The faculty or capacity of the human mind by which it is distinguished from the intelligence of the inferior animals; the higher as distinguished from the lower cognitive faculties, sense, imagination, and memory, and in contrast to the feelings and desires. Reason comprises conception, judgment, reasoning, and the intuitional faculty. Specifically, it is the intuitional faculty, or the faculty of first truths, as distinguished from the understanding, which is called the discursive or ratiocinative faculty.

‘We have no other faculties of perceiving or knowing anything divine or human, but by our five senses and our reason.’; ‘In common and popular discourse, reason denotes that power by which we distinguish truth from falsehood, and right from wrong, and by which we are enabled to combine means for the attainment of particular ends.’; ‘Reason is used sometimes to express the whole of those powers which elevate man above the brutes, and constitute his rational nature, more especially, perhaps, his intellectual powers; sometimes to express the power of deduction or argumentation.’; ‘By the pure reason I mean the power by which we become possessed of principles.’; ‘The sense perceives; the understanding, in its own peculiar operation, conceives; the reason, or rationalized understanding, comprehends.’;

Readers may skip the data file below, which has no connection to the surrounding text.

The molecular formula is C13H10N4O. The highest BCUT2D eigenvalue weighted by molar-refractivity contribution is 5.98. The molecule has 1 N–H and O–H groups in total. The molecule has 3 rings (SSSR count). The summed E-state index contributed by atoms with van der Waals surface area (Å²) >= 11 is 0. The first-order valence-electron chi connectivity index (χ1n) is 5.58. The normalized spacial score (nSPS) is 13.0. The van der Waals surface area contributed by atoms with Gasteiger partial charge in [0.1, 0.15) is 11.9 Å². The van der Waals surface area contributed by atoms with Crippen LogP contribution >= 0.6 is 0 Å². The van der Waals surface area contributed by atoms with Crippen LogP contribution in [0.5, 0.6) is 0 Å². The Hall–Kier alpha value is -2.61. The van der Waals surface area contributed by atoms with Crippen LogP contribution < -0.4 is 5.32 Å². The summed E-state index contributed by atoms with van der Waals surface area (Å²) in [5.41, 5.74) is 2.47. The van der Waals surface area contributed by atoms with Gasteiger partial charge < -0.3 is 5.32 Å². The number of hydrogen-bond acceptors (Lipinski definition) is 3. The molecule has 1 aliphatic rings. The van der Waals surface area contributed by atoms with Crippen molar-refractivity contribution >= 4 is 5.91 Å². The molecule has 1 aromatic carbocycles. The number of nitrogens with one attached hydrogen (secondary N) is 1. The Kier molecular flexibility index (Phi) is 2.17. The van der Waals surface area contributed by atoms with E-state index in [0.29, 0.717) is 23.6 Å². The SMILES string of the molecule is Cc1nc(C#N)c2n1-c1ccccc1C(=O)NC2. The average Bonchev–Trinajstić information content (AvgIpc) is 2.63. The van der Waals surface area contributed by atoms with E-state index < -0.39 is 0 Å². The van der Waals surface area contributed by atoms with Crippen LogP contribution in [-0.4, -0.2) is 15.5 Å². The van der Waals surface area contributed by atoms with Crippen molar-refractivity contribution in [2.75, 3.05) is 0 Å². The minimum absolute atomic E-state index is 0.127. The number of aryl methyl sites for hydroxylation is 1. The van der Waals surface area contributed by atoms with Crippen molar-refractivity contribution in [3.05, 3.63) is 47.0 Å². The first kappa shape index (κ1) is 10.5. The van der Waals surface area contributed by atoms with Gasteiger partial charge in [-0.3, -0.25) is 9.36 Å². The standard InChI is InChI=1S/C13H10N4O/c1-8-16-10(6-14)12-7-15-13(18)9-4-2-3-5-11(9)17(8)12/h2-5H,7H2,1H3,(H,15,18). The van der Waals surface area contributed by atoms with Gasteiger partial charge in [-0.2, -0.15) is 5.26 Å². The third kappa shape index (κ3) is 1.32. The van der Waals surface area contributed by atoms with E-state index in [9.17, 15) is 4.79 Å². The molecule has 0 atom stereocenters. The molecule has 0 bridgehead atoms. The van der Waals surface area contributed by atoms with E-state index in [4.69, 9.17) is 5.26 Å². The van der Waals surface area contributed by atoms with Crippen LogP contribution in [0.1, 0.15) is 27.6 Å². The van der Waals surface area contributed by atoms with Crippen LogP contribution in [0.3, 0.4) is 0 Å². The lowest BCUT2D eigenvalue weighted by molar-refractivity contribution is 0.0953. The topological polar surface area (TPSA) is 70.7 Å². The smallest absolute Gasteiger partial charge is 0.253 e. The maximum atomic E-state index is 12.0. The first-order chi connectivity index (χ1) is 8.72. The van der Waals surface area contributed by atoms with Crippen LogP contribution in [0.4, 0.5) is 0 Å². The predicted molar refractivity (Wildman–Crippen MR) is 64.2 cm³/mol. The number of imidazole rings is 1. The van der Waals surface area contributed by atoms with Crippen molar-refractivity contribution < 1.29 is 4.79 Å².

Excusenoun

a poor example;

‘it was an apology for a meal’; ‘a poor excuse for an automobile’;

Reasonnoun

Due exercise of the reasoning faculty; accordance with, or that which is accordant with and ratified by, the mind rightly exercised; right intellectual judgment; clear and fair deductions from true principles; that which is dictated or supported by the common sense of mankind; right conduct; right; propriety; justice.

‘I was promised, on a time,To have reason for my rhyme.’; ‘But law in a free nation hath been ever public reason; the enacted reason of a parliament, which he denying to enact, denies to govern us by that which ought to be our law; interposing his own private reason, which to us is no law.’; ‘The most probable way of bringing France to reason would be by the making an attempt on the Spanish West Indies.’;